When I think back to my childhood, growing up in the south end of Louisville, there is a group of kids in my neighborhood that always comes to mind.
We were the neighborhood kids, always together, running around, causing a little mischief but never really any harm. We were just kids with no technology to keep us occupied so we would spend our days at each other’s houses watching MTV, riding bikes, playing in the creek, walking to the store to buy candy and snacks, and listening to music on our Walkmans. Yes, that’s how old I am.
We were kids that came from all different types of backgrounds. There was Carlos, he lived across the street from me. He was a Black kid that had some amazing dance moves and a Marine Corps veteran dad in a wheelchair that I was terrified of as a child. There was Jennifer: my best friend and partner in crime. I spent many days and nights at Jennifer’s house because I knew that we could get away with much more mischief at her house than we ever could at mine. There was Carl, who always for some reason seemed so much older than me than he actually was. We spent many days at his house smoking cigarettes and hanging out in his room listening to music at obscene volumes. I’m surprised his parents didn’t kick us all out any time they saw us coming their way.
There was Shane and Josh, Josh being my next-door neighbor and boyfriend at the time. Shane was his best friend, a friend that later became my very best friend and Homecoming King to my Homecoming Queen. There is one memory that I vividly remember of our entire group walking down the street and Shane looks at me and says, “When we get to Josh’s, this is what I’m going to do in that pool.”
And then he takes off running down the street and dives headfirst into a patch of grass. Shane was a big dude at the time and it was so unexpected and hilarious that we were all literally in the street crying from laughing so hard. He did in fact go and dive into the pool after this display of ridiculousness!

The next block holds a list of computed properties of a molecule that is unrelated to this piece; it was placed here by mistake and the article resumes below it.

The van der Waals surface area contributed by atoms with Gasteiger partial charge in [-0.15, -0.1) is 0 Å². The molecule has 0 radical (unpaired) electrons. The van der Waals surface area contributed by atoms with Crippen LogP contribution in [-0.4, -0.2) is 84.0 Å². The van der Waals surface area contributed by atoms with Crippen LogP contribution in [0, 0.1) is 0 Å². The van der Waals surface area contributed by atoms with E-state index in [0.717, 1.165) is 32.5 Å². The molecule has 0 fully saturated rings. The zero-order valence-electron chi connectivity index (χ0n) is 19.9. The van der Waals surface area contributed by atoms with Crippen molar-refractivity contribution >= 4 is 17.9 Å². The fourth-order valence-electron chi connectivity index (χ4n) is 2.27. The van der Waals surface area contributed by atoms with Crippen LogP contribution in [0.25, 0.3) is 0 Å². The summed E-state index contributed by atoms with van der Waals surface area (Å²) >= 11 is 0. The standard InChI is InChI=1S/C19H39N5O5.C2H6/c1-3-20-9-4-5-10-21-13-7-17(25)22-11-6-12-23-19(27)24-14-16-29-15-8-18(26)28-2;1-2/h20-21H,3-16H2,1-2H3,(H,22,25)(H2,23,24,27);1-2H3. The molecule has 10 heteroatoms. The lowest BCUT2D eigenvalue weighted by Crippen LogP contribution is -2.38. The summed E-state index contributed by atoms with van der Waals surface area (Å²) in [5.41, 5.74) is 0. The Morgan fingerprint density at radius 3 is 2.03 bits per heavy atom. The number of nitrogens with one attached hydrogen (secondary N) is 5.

Over the years as we grew, all of us remained close. After high school, I joined the Navy and left behind the Silver Heights Crew. Shane joined the Marines not too long after. Josh, Carl, Carlos, and Jennifer all did their own things as well.
I would come home on leave in and out over the next 5 years, check in, visit who I could, and then go back to Virginia and when I got out of the military in 2007 and moved back home. I reconnected with everyone, but we were all in different stages of life at the time so we definitely weren’t as close as we had been before. We lost touch, but thanks to social media, we were able to check in on each other and see what was going on in each other’s lives.
My childhood best friend Jennifer was the first to pass away. She died from a drug overdose, leaving behind two children. Her death wrecked me. I was devastated and I remember getting the call like it was yesterday.
Carlos, the father of one of Jennifer’s children got into an altercation with police and was killed during the process.
Shane’s death was arguably the hardest on me. We reconnected and started hanging out again after both of our military enlistments ended. I didn’t know the demons he was fighting during the last year or so of his life, his addiction, and his battle with heroin. I wish so much that I had reached out more, let him know that I was here for support. I think so many of us do.
This brings me to this week, another funeral, another day of seeing people that I haven’t seen since the last funeral we all attended for our fallen friends. Carl passed away this week after having a stroke in his sleep. Standing outside the funeral home talking to DJ, Cody, and Matt and reflecting on how many friends we’ve lost and the different paths all of our lives have taken was humbling.
It really made me wonder that if I had not left when I did, joined the military, and traveled, would my life have taken a different path? Would I have taken the road that so many of my childhood friends did and turned to drugs when I couldn’t cope with the reality of the life I was living?
Humbly and thankfully, I don’t have to think too hard about it. I made my choices when I was young and paved my way towards success in many aspects of my life. I have a beautiful life, a beautiful family, and I’m blessed beyond measure. But that doesn’t change the fact that my heart still aches for the families and friends of those that have lost loved ones way too soon, especially those that were so close to me and such a huge part of my childhood.
Knowing what I know now, about my upbringing, the things I was able to do and get away with growing up has definitely shaped the way I parent my own children.
There are no sleepovers unless it’s with family. My children are not allowed to roam the neighborhood or be outside of my vision when playing outside with friends. They will not have cell phones until they are of driving age. We monitor their screen time closely.
I do not want my children exposed to the things that I was exposed to growing up. If I could keep them in a bubble I probably would, to shelter them from all the bad in the world that they so easily could have at their fingertips. Of course that’s not realistic, so it’s my responsibility as their parent to make sure I protect them and educate them in a responsible and loving way. I know for certain that my childhood shaped who I am as a parent today.